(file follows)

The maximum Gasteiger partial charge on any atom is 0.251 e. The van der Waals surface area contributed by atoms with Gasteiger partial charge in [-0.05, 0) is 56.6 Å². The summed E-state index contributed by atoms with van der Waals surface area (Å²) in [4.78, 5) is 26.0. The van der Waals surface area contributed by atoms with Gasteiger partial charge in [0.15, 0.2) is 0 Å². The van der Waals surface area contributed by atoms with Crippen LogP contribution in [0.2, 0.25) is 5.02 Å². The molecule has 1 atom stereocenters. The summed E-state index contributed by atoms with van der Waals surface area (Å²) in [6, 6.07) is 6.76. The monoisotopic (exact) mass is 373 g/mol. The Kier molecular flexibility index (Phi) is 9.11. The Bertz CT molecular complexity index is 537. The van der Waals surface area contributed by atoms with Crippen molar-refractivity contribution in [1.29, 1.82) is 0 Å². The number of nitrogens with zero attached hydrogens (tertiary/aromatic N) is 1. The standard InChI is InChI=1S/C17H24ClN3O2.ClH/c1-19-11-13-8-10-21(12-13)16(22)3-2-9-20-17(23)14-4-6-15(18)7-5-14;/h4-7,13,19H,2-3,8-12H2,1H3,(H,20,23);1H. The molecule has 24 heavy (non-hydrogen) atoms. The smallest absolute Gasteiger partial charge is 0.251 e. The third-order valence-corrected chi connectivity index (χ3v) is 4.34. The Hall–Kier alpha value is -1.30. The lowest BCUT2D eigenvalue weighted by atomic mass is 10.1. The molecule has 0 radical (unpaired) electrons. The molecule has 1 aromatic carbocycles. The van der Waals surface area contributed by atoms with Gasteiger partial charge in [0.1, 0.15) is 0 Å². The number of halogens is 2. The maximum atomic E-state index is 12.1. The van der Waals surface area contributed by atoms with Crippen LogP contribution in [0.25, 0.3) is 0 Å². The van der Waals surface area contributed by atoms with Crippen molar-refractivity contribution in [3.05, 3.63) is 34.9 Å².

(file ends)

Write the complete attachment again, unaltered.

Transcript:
The maximum Gasteiger partial charge on any atom is 0.251 e. The van der Waals surface area contributed by atoms with Gasteiger partial charge in [-0.05, 0) is 56.6 Å². The summed E-state index contributed by atoms with van der Waals surface area (Å²) in [4.78, 5) is 26.0. The van der Waals surface area contributed by atoms with Gasteiger partial charge in [0.15, 0.2) is 0 Å². The van der Waals surface area contributed by atoms with Crippen LogP contribution in [0.2, 0.25) is 5.02 Å². The molecule has 1 atom stereocenters. The summed E-state index contributed by atoms with van der Waals surface area (Å²) in [6, 6.07) is 6.76. The monoisotopic (exact) mass is 373 g/mol. The Kier molecular flexibility index (Phi) is 9.11. The Bertz CT molecular complexity index is 537. The van der Waals surface area contributed by atoms with Crippen molar-refractivity contribution in [1.29, 1.82) is 0 Å². The number of nitrogens with zero attached hydrogens (tertiary/aromatic N) is 1. The standard InChI is InChI=1S/C17H24ClN3O2.ClH/c1-19-11-13-8-10-21(12-13)16(22)3-2-9-20-17(23)14-4-6-15(18)7-5-14;/h4-7,13,19H,2-3,8-12H2,1H3,(H,20,23);1H. The molecule has 24 heavy (non-hydrogen) atoms. The smallest absolute Gasteiger partial charge is 0.251 e. The third-order valence-corrected chi connectivity index (χ3v) is 4.34. The Hall–Kier alpha value is -1.30. The lowest BCUT2D eigenvalue weighted by atomic mass is 10.1. The molecule has 0 radical (unpaired) electrons. The molecule has 1 aromatic carbocycles. The van der Waals surface area contributed by atoms with Gasteiger partial charge in [0.1, 0.15) is 0 Å². The number of halogens is 2. The maximum atomic E-state index is 12.1. The van der Waals surface area contributed by atoms with Crippen LogP contribution in [0.25, 0.3) is 0 Å². The van der Waals surface area contributed by atoms with Crippen molar-refractivity contribution in [3.05, 3.63) is 34.9 Å².